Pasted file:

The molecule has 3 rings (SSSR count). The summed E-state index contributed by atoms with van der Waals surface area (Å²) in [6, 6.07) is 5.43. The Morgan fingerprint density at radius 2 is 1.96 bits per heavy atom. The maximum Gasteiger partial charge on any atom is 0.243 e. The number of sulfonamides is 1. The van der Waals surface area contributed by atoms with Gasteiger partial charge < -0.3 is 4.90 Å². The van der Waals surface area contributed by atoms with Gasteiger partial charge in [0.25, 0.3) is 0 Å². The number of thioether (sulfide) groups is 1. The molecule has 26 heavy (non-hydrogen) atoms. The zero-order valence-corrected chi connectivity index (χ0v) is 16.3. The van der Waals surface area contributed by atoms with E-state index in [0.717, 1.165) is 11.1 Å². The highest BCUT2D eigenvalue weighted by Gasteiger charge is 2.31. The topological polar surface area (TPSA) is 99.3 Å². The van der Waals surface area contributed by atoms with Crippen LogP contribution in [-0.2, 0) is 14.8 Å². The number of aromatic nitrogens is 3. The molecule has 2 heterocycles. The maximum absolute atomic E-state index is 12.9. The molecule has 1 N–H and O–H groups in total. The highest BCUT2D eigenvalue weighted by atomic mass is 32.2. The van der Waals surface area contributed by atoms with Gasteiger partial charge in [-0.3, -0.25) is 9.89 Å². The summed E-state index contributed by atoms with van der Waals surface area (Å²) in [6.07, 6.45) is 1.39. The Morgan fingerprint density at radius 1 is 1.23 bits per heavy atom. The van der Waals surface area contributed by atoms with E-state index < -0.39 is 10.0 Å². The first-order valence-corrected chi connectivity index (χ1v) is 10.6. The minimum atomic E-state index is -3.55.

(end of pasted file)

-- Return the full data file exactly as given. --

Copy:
The molecule has 3 rings (SSSR count). The summed E-state index contributed by atoms with van der Waals surface area (Å²) in [6, 6.07) is 5.43. The Morgan fingerprint density at radius 2 is 1.96 bits per heavy atom. The maximum Gasteiger partial charge on any atom is 0.243 e. The number of sulfonamides is 1. The van der Waals surface area contributed by atoms with Gasteiger partial charge < -0.3 is 4.90 Å². The van der Waals surface area contributed by atoms with Gasteiger partial charge in [0.25, 0.3) is 0 Å². The number of thioether (sulfide) groups is 1. The molecule has 26 heavy (non-hydrogen) atoms. The zero-order valence-corrected chi connectivity index (χ0v) is 16.3. The van der Waals surface area contributed by atoms with E-state index in [0.717, 1.165) is 11.1 Å². The highest BCUT2D eigenvalue weighted by Gasteiger charge is 2.31. The topological polar surface area (TPSA) is 99.3 Å². The van der Waals surface area contributed by atoms with Crippen LogP contribution in [-0.2, 0) is 14.8 Å². The number of aromatic nitrogens is 3. The molecule has 2 heterocycles. The maximum absolute atomic E-state index is 12.9. The molecule has 1 N–H and O–H groups in total. The highest BCUT2D eigenvalue weighted by atomic mass is 32.2. The van der Waals surface area contributed by atoms with Gasteiger partial charge in [-0.3, -0.25) is 9.89 Å². The summed E-state index contributed by atoms with van der Waals surface area (Å²) in [6.07, 6.45) is 1.39. The Morgan fingerprint density at radius 1 is 1.23 bits per heavy atom. The van der Waals surface area contributed by atoms with E-state index < -0.39 is 10.0 Å². The first-order valence-corrected chi connectivity index (χ1v) is 10.6. The minimum atomic E-state index is -3.55.